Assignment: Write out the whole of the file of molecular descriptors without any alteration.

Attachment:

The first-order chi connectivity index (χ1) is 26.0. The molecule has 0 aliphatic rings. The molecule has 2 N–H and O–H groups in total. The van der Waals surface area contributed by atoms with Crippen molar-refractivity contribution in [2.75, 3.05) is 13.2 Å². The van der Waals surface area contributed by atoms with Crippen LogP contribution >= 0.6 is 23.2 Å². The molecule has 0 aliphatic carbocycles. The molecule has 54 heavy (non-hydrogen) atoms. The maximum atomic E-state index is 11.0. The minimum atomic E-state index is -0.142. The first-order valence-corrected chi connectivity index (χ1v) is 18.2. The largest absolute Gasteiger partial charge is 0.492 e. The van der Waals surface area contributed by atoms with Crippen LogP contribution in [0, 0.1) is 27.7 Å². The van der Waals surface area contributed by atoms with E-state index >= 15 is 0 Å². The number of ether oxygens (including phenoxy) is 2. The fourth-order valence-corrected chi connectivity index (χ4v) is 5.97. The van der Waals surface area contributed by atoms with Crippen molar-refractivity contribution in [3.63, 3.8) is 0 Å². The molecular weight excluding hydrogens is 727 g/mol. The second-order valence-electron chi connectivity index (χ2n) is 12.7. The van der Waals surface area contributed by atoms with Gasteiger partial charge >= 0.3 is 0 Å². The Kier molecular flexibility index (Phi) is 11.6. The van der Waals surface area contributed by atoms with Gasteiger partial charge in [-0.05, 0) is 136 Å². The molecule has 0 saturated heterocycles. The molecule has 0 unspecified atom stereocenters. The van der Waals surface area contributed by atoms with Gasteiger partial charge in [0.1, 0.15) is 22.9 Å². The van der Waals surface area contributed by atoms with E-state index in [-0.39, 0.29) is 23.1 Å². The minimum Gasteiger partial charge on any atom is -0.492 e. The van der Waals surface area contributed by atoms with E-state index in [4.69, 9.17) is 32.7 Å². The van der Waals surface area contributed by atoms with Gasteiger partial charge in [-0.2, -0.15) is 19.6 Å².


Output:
The first-order chi connectivity index (χ1) is 26.0. The molecule has 0 aliphatic rings. The molecule has 2 N–H and O–H groups in total. The van der Waals surface area contributed by atoms with Crippen molar-refractivity contribution in [2.75, 3.05) is 13.2 Å². The van der Waals surface area contributed by atoms with Crippen LogP contribution >= 0.6 is 23.2 Å². The molecule has 0 aliphatic carbocycles. The molecule has 54 heavy (non-hydrogen) atoms. The maximum atomic E-state index is 11.0. The minimum atomic E-state index is -0.142. The first-order valence-corrected chi connectivity index (χ1v) is 18.2. The largest absolute Gasteiger partial charge is 0.492 e. The van der Waals surface area contributed by atoms with Crippen LogP contribution in [0, 0.1) is 27.7 Å². The van der Waals surface area contributed by atoms with E-state index >= 15 is 0 Å². The number of ether oxygens (including phenoxy) is 2. The fourth-order valence-corrected chi connectivity index (χ4v) is 5.97. The van der Waals surface area contributed by atoms with Crippen molar-refractivity contribution in [3.63, 3.8) is 0 Å². The molecular weight excluding hydrogens is 727 g/mol. The second-order valence-electron chi connectivity index (χ2n) is 12.7. The van der Waals surface area contributed by atoms with Gasteiger partial charge >= 0.3 is 0 Å². The Kier molecular flexibility index (Phi) is 11.6. The van der Waals surface area contributed by atoms with Gasteiger partial charge in [-0.05, 0) is 136 Å². The molecule has 0 saturated heterocycles. The molecule has 0 unspecified atom stereocenters. The van der Waals surface area contributed by atoms with Gasteiger partial charge in [0.1, 0.15) is 22.9 Å². The van der Waals surface area contributed by atoms with E-state index in [-0.39, 0.29) is 23.1 Å². The minimum Gasteiger partial charge on any atom is -0.492 e. The van der Waals surface area contributed by atoms with E-state index in [4.69, 9.17) is 32.7 Å². The van der Waals surface area contributed by atoms with Gasteiger partial charge in [-0.2, -0.15) is 19.6 Å².